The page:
Should We Avoid Depressing Art?

Being depressed isn't fun, right? It makes you feel useless, puts you in a poor temper and generally skews your view on things to the nihilistic side for the rest of the day. I say this to disclaim that I'm not saying that you should go out and buy art to purposefully depress yourself. I'm just asking, if something we know is depressing is before us, does that necessarily mean we should avoid it at any cost, especially if it's a representation of real life events?

The biggest question here is: What's the point of depressing art? Artists certainly use it to vent, that's true, but what does it mean for us, the readers?

One point of depressing art could be empathy. Take, for example, the book Maus, which tells the true story of a holocaust survivor and his struggles with the author, his son.

People can identify with this story for many reasons: struggling with a relative with alzheimer's, a distant parent, even having a friend or relative who's a Holocaust survivor or the survivor of some other tragic event that's left them scarred. These are all themes that people with these issues can empathize with and feel a sense of connection, like they aren't the only ones in the world struggling with it.

What about the rest of us, though? Those of us that don't have these problems? How are we supposed to relate/respond to themes of genocide, depression, strained families? More importantly, why are we drawn to them? Books like Maus and My Friend Dahmer didn't become commercial successes through such a small market. How do such depressing themes grab such a large audience?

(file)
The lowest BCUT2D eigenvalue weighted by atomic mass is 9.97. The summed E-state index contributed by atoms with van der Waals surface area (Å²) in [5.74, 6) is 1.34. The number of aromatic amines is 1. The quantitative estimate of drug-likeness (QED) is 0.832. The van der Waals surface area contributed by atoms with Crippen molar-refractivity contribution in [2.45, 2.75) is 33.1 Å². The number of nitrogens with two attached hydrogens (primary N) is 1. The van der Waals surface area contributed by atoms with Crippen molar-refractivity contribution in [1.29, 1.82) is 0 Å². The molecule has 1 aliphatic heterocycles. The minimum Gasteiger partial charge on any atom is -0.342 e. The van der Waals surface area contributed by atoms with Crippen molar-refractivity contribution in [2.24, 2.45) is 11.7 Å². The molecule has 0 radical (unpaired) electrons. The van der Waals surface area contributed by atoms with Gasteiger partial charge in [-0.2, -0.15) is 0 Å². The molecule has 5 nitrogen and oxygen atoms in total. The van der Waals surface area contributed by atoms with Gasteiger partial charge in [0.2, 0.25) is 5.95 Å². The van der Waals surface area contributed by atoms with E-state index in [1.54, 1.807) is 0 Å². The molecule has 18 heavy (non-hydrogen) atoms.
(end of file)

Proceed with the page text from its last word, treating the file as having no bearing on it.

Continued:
Well, in the case of comics (a very popular outlet for depressing stories) it's because it comes to us through a familiar medium. It invites us by taking on a form we would normally consider friendly and then captivates us with a unique art style. The comics usually grip us by being simply or crudely drawn, with disturbing, striking images that catch our eyes.

Secondly, and this is just coming from me personally, it gives us a lot to think about when we put down the book or turn off the movie. Tragic stories stay with us for a long time and have us thinking about them for awhile. It's almost romanticized in our heads in a way. We live in that surreal depressing world where we can feel very present emotions rather than face our own world with it's mundane activities.

One reason that I feel I have to watch/read it is because of the "life is not all sunshine and rainbows" philosophy that I've had drilled into my head since age 12. I feel like I have to search out these stories to prove it to myself or something.

With all of this said, the question still remains: should we avoid depressing art?


If something effects you in a negative way, why bother? It's not helping you be a better person and it's not entertaining you, so what's the point? There really is no point to depressing art. Unless it's of some historical significance like Schndler's List, why read/watch something depressing for "entertainment" with no lessons or positivity even if it is real life? You're not always going to be able to avoid the sad parts of life, but that doesn't mean you should go out of the way to experience somebody else's sorrow. Go find something else to do. Don't put yourself in the dumps for no good reason.

Why do you think we do this? Do you have another theory?


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